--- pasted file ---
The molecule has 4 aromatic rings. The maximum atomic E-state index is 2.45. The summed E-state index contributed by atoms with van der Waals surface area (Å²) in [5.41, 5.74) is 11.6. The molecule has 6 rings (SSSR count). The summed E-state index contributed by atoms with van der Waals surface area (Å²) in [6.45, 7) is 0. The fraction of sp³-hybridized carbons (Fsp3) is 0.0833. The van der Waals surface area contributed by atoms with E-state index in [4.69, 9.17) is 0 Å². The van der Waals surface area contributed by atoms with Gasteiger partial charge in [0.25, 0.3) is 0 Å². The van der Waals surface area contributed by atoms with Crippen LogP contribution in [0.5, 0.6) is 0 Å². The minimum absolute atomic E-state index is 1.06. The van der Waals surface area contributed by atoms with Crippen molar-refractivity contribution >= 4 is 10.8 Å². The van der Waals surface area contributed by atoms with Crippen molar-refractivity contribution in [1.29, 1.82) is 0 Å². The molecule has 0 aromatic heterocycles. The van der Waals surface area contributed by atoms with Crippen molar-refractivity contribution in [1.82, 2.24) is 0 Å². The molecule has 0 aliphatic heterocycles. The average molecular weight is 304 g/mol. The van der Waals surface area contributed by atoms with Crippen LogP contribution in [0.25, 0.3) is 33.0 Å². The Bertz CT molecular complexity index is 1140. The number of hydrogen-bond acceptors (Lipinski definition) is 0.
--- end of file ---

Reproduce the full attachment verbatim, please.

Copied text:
The molecule has 4 aromatic rings. The maximum atomic E-state index is 2.45. The summed E-state index contributed by atoms with van der Waals surface area (Å²) in [5.41, 5.74) is 11.6. The molecule has 6 rings (SSSR count). The summed E-state index contributed by atoms with van der Waals surface area (Å²) in [6.45, 7) is 0. The fraction of sp³-hybridized carbons (Fsp3) is 0.0833. The van der Waals surface area contributed by atoms with E-state index in [4.69, 9.17) is 0 Å². The van der Waals surface area contributed by atoms with Gasteiger partial charge in [0.25, 0.3) is 0 Å². The van der Waals surface area contributed by atoms with Crippen LogP contribution in [0.5, 0.6) is 0 Å². The minimum absolute atomic E-state index is 1.06. The van der Waals surface area contributed by atoms with Crippen molar-refractivity contribution >= 4 is 10.8 Å². The van der Waals surface area contributed by atoms with Crippen molar-refractivity contribution in [1.29, 1.82) is 0 Å². The molecule has 0 aromatic heterocycles. The van der Waals surface area contributed by atoms with Crippen molar-refractivity contribution in [1.82, 2.24) is 0 Å². The molecule has 0 aliphatic heterocycles. The average molecular weight is 304 g/mol. The van der Waals surface area contributed by atoms with Crippen LogP contribution in [0.25, 0.3) is 33.0 Å². The Bertz CT molecular complexity index is 1140. The number of hydrogen-bond acceptors (Lipinski definition) is 0.